Today I’m back in the UK outside a small town on the coast. Its a funny thing but I go to work each in a massive castle and people I enjoy being with join me most days. People today use a term phrased as reinventing themselves, but mostly they are simply being defined by a life they think they can create but is one that’s creating them. In the desert there are many things you learn and understand when you are alone—no people, just nature. Today there are too many influences surrounding us that we seem to have less and less control of. These influences flow in and out of us all the time and mostly they go unnoticed. This cultural kinesiology is always changing us in subtle ways and unsubtle ways. Culture defines who we are and what we do, how we speak, walk, talk and relate to everything we live in, live by, live for and more. Culture is a powerful influence we seldom see the power of, let me tell you. People I work with, work for, live with and live for are all the more important to me now. My world is a unique world filled with life and that seems to fit me and fit others and we are all pieced together in realms many may never know, but my hope is that they will all in some measure come to know what I’m speaking of. It’s a world where I can now share a way of life with people who are not reinventing themselves but discovering themselves.
You may not know Rhodri Owen but I do. He did a month long course nearly three years ago. He came over Friday to see me and we shared some time together. I caught up on him as he told me about the business he started making furniture. I knew that was his goal when we first met. Well he went home to the town he lives in and started his business and its been a real struggle, but he’s survived and this year is filled with lots of promise for him. It takes guts not money to start a business like this with nothing.
Sometimes I think people perceive my apprenticing years with some kind of magically wrought spell that somehow transformed me from boy to man—unskilled to skilled. Distractions for me were the same as for any other 15 year old transitioning from days filled with entertaining toyish things and playfulness, playful things to the things of work, where any minute of unfocussedness left a void, a place for a voice that recalled me to the task. A place where accidents were common and the dangers as real as being in ht wild places above. In such times I missed the mark many times but I changed because when someone asked me why I did so and so I couldn’t just say, “I don’t know.” There was an accountability for carelessness that had to be faced.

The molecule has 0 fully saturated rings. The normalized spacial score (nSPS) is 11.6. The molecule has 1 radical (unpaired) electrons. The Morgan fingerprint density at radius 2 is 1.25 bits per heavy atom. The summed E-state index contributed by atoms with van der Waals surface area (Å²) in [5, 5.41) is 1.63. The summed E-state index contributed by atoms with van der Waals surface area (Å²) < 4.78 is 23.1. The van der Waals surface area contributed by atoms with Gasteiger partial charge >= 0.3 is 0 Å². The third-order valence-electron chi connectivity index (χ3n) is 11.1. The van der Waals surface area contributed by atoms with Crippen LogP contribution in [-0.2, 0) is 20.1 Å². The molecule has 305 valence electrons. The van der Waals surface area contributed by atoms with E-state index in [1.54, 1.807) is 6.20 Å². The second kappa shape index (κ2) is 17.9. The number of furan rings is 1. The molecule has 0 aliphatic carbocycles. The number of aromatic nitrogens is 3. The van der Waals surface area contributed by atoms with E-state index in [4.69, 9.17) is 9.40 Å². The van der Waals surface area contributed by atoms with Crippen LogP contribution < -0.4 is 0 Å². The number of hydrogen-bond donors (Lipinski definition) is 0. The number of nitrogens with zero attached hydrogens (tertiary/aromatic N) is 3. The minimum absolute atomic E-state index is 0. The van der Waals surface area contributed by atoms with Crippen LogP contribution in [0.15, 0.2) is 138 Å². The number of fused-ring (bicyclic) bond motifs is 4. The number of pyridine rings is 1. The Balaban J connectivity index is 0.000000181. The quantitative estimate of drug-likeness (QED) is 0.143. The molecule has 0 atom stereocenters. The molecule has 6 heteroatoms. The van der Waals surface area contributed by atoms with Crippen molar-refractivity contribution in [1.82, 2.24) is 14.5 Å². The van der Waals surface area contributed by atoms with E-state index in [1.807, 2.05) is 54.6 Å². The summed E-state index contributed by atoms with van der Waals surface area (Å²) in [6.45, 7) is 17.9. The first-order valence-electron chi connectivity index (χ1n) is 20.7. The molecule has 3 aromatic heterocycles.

Sam came to a nine-day course a few weeks ago and he was a determined man. I invited him to come join us for a month more and he has. He has only a week or so left, but now he will be staying on at the end of the month because I felt I wanted to help him discover his dream. Inviting him is perhaps selfish for me because I get so much out of apprenticing this way. And anyway, what would you do if you had all of these empty benches between classes. On Saturday we picked up wood for him to start his own bench. I’ll keep you posted. Looks like yet another new maker begins his journey home.
You see woodworking is all about helping others to grow into creativity and then you create a sharing environment in spheres that have worth and value. It’s not something you export as you might say a product, it’s much higher than that, so there is no government backing because you own something no one can ever buy into that way. Apprentice training will never be like it used to be because it can be a shared responsibility. That’s what makes change happen.